Bring Out Your Inner Fred Flintstone…by Carlibelle
One sure sign of summer is the tantalizing smell of BBQ food wafting through the neighborhood. Backyard grilling is a quintessential American tradition. In fact, 75% of American households own a barbeque grill, according to the Hearth, Patio, & Barbecue Association. Though not allowed to grill on my terrace in NYC…I bridge and tunnel myself to the nearest backyard in Jersey where I can get my grilling on!
I like almost everything grilled from pizza and vegetables to seafood and fruit. Yet, the classic summertime favorite remains seductively succulent barbecued ribs. However, a plate of ribs can go from delicious to disastrous if you do not know what you are doing. Here are some simple steps to follow to ensure your ribs are finger-licking good every time (and be sure to have Wet Wipes handy for you and your carnevoours guests):
The first step to successful rib grilling is selecting the type of rib that best suits your tastes and budget. There are several types of pork ribs available at local grocers or specialty meat shops. Popular cuts are spare ribs, St. Louis cut ribs, baby back ribs (can’t help but sing that song, right?!) and country-style ribs.
- Spare ribs have more bone than meat, but offer excellent flavor and are a little less expensive than baby back ribs. One slab of spare ribs is usually enough for two people.
- St. Louis ribs (often called barbecue cut or Kansas City cut) are spare ribs with the rib tips removed. These have more meat in-between the bones than baby back ribs and some prefer the taste of them over other cuts. A 3-3.5 pound slab will serve two people.
- Baby back ribs are shorter than spare ribs and less fatty. A single serving is usually a half-slab, or whole slab for a healthy appetite.
- Country-style ribs are cut from the sirloin or rib end of the pork loin. The meatiest variety of ribs, country-style ribs are sold either as slabs or in individual servings. These pork ribs are perfect for those who want to use a knife and fork.
To prepare ribs, experts recommend first trimming the silvery membrane, called the peritoneum, on the back of the ribs. (If the peritoneum remains on, it will become hard and parchment-like when grilled.) Spices and seasoning rubs should be applied to both sides of the ribs prior to cooking, allowing the seasonings to permeate the meat on both sides. Near the end of the grilling process, apply sauces by liberally basting meat over a low heat. Ribs will turn a nice crispy brown as the sauce caramelizes, making it succulent and melt-in-your-mouth good.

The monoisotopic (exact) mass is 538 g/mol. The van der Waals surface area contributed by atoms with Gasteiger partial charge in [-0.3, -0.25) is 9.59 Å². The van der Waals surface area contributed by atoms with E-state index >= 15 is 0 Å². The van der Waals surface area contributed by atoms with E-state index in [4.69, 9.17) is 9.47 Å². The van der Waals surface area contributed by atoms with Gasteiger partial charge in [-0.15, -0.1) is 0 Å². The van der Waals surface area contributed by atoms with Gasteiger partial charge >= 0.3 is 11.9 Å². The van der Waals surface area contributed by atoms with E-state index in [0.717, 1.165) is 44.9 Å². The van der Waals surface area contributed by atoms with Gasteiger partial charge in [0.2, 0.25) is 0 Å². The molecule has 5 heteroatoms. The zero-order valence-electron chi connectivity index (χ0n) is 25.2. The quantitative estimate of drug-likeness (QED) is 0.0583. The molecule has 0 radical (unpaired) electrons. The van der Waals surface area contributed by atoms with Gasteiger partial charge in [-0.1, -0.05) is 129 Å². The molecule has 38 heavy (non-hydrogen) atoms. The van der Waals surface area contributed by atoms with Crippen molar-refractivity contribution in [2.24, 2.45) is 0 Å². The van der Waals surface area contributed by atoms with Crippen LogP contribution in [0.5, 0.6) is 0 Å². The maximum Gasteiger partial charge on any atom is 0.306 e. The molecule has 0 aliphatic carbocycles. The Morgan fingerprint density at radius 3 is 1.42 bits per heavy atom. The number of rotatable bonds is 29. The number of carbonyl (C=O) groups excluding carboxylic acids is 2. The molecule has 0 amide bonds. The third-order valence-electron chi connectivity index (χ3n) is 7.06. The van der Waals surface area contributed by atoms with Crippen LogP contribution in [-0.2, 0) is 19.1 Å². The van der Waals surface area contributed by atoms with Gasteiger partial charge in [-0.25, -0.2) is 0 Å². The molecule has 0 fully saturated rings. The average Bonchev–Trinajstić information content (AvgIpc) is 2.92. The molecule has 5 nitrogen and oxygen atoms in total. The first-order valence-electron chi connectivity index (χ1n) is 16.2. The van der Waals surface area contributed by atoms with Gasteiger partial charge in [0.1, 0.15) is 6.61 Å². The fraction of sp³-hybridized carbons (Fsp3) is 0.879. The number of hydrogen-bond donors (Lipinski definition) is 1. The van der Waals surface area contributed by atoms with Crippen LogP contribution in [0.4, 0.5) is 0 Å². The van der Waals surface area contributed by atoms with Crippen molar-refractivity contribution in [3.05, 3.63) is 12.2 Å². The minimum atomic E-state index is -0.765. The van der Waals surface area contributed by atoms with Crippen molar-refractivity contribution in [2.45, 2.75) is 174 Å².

“The key to the tastiest barbecued ribs is low, slow, moist heat and a great sauce,” says Matt Nielsen, chief operating officer of Nielsen-Massey Vanillas. “By using vanilla in the Apricot Mango BBQ rib sauce — the rich, creamy, mellow flavor of vanilla enhances the sauce by adding a touch of sweetness and cutting the acidity of a potentially tangy sauce.” And quite frankly with over 100 years of expertise, Nielsen-Massey Vanillas know a thing or two about flavor!
Get the charcoal burning, get your smoker smokin’ and try these fabulouse recipes courteousy of Nielson-Massey Vanillas:
Apricot Mango BBQ Ribs
Featured in Nielsen-Massey’s Century of Flavor Cookbook ($27.00; Amazon.com)
Serves 2 to 4
11/2 tablespoons ancho chili powder
1 teaspoon kosher salt
1 teaspoon organic garlic powder
1/2 teaspoon cumin
1/2 teaspoon ground thyme
2 tablespoons extra-virgin olive oil
2 slabs baby back ribs
Apricot Mango BBQ Sauce:
1/2 cup medium diced canned apricots, drained
1/2 cup medium diced fresh or jarred mangoes, drained
1 (4-ounce) can mild chipotle chiles
2 tablespoons dark brown sugar
2 whole garlic cloves
1 tablespoon olive oil
1 tablespoon tomato paste
2 teaspoons Nielsen-Massey Madagascar Bourbon Pure Vanilla Extract
2 teaspoons balsamic vinegar
1 teaspoon Worcestershire sauce
1 teaspoon cumin
1/2 teaspoon salt
1/4 teaspoon cayenne pepper (optional)
For the rib seasoning, combine the chili powder, salt, garlic powder, cumin, thyme and olive oil in a bowl and mix well to make a paste. Rub evenly over the ribs. Wrap the ribs in plastic wrap and chill in the refrigerator for 2 hours or up to overnight. For the sauce, combine the apricots, mangoes, chipotle chiles, brown sugar, garlic, olive oil, tomato paste, vanilla extract, vinegar, Worcestershire sauce, cumin, salt and cayenne pepper in a blender container and purée. Store in the refrigerator.
To bake the ribs, preheat the oven to 300 degrees. Unwrap the ribs and place on a rimmed baking sheet coated with nonstick cooking spray. Bake for 11/2 hours. Brush the sauce generously over the ribs. Bake for an additional 45 minutes or until the sauce caramelizes. To grill the ribs, unwrap the ribs and place on a grill rack. Grill over indirect low heat for 11/2 hours. Brush the sauce generously over the ribs. Grill for an additional 1/2 hour. Place the ribs on a foil-lined baking sheet. Cover with foil and let stand for 20 minutes. Successful grilling or baking of ribs occurs when ribs cook slowly over low temperatures.